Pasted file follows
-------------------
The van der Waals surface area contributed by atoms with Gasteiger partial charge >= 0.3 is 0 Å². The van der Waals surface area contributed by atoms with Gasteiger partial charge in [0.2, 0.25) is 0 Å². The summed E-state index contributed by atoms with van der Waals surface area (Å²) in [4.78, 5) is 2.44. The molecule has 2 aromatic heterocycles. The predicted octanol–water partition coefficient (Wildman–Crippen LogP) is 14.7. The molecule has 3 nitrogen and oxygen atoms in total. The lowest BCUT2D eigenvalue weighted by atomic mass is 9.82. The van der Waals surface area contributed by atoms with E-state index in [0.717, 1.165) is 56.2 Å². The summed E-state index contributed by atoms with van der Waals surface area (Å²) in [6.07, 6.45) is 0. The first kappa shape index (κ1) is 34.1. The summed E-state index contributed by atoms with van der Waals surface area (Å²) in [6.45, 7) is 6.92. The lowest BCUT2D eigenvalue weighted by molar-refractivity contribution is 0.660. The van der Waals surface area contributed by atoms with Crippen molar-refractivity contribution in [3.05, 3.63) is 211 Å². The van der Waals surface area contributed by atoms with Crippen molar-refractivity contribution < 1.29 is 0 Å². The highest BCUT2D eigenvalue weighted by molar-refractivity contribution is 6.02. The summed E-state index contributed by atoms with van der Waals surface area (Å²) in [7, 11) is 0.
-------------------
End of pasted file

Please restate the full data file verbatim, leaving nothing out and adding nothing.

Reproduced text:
The van der Waals surface area contributed by atoms with Gasteiger partial charge >= 0.3 is 0 Å². The van der Waals surface area contributed by atoms with Gasteiger partial charge in [0.2, 0.25) is 0 Å². The summed E-state index contributed by atoms with van der Waals surface area (Å²) in [4.78, 5) is 2.44. The molecule has 2 aromatic heterocycles. The predicted octanol–water partition coefficient (Wildman–Crippen LogP) is 14.7. The molecule has 3 nitrogen and oxygen atoms in total. The lowest BCUT2D eigenvalue weighted by atomic mass is 9.82. The van der Waals surface area contributed by atoms with E-state index in [0.717, 1.165) is 56.2 Å². The summed E-state index contributed by atoms with van der Waals surface area (Å²) in [6.07, 6.45) is 0. The first kappa shape index (κ1) is 34.1. The summed E-state index contributed by atoms with van der Waals surface area (Å²) in [6.45, 7) is 6.92. The lowest BCUT2D eigenvalue weighted by molar-refractivity contribution is 0.660. The van der Waals surface area contributed by atoms with Crippen molar-refractivity contribution in [3.05, 3.63) is 211 Å². The van der Waals surface area contributed by atoms with Crippen molar-refractivity contribution < 1.29 is 0 Å². The highest BCUT2D eigenvalue weighted by molar-refractivity contribution is 6.02. The summed E-state index contributed by atoms with van der Waals surface area (Å²) in [7, 11) is 0.